Books are to read, says the education minister
Education Minister Ömer Dinçer voices his objection to acts of censorship, but argues that the heavy criticism leveled at the institutions working under his ministry was not fair, blaming the publishing house in a specific case. AA photoAt a time when institutions working under his ministry have drawn harsh reaction for their attempts to ban books, Education Minister Ömer Dinçer voiced his objection to acts of censorship yesterday, but argued that the heavy criticism leveled at those institutions was not fair.
“Nobody has the right to censor Yunus Emre,” Dinçer said, speaking at a meeting of his ministry.
Back in December, it was revealed that certain lines from poems by the 13th century Turkish poet and Sufi mystic, Yunus Emre were omitted by a publishing house with the ministry’s Board of Education and Discipline (TTK) approving the book so it could be added to schools’ reading lists as a censored text rather than its original version. The omitted lines were about houris, the heavenly maidens in Islam’s heaven.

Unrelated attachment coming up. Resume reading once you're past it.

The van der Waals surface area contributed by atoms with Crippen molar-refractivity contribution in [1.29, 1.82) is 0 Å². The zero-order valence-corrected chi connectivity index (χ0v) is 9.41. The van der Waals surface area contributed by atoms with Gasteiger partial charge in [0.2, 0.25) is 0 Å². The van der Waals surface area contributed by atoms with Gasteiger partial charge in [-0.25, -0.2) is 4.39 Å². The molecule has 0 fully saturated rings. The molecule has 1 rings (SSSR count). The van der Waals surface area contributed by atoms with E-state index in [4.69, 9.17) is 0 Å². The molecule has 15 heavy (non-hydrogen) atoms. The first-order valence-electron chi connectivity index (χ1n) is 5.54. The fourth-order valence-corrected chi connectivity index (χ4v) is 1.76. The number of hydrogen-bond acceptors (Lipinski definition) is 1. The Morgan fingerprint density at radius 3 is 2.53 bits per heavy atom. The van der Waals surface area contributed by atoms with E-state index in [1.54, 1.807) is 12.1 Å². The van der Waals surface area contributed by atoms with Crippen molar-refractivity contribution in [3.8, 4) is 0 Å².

“Maybe the point which should be criticized here is the fact that the publishing house that published the book didn’t show the required sensitivity for protecting the integrity of the poem. Relying on this, claiming that the TTK has been working as a censorship institution is openly unfair,” Dinçer said.
“Likewise, countless number of books such as ‘My Sweet Orange Tree’ and ‘Of Mice and Men’ are present for being read, but not for being investigated,” he said.
Move to censor ‘Of Mice and Men’
Steinbeck’s famous novel “Of Mice and Men” and “My Sweet Orange Tree” by Brazilian writer Jose Mauro de Vasconcelos, which are on a governmental list of books every child should read, are now part of a censorship debate in Turkey.
The İzmir Education Directorate’s Books Commission, which was set up to review curricula and school course books, is seeking to ban certain parts of “Of Mice and Men,” citing “vulgar content” as justification for its proposed censorship. The commission decided the book was “unsuitable for educational use.”
In a similar case, Istanbul’s Bahçelievler Provincial Education Directorate launched an investigation into a Turkish-language arts teacher who made her students read “My Sweet Orange Tree” after a parental complaint.
Dinçer said they’ve started a new process regarding the assessment of school books. Accordingly, a book by a publishing house and a book by an institution of the ministry would be assesses through the same criteria, he said.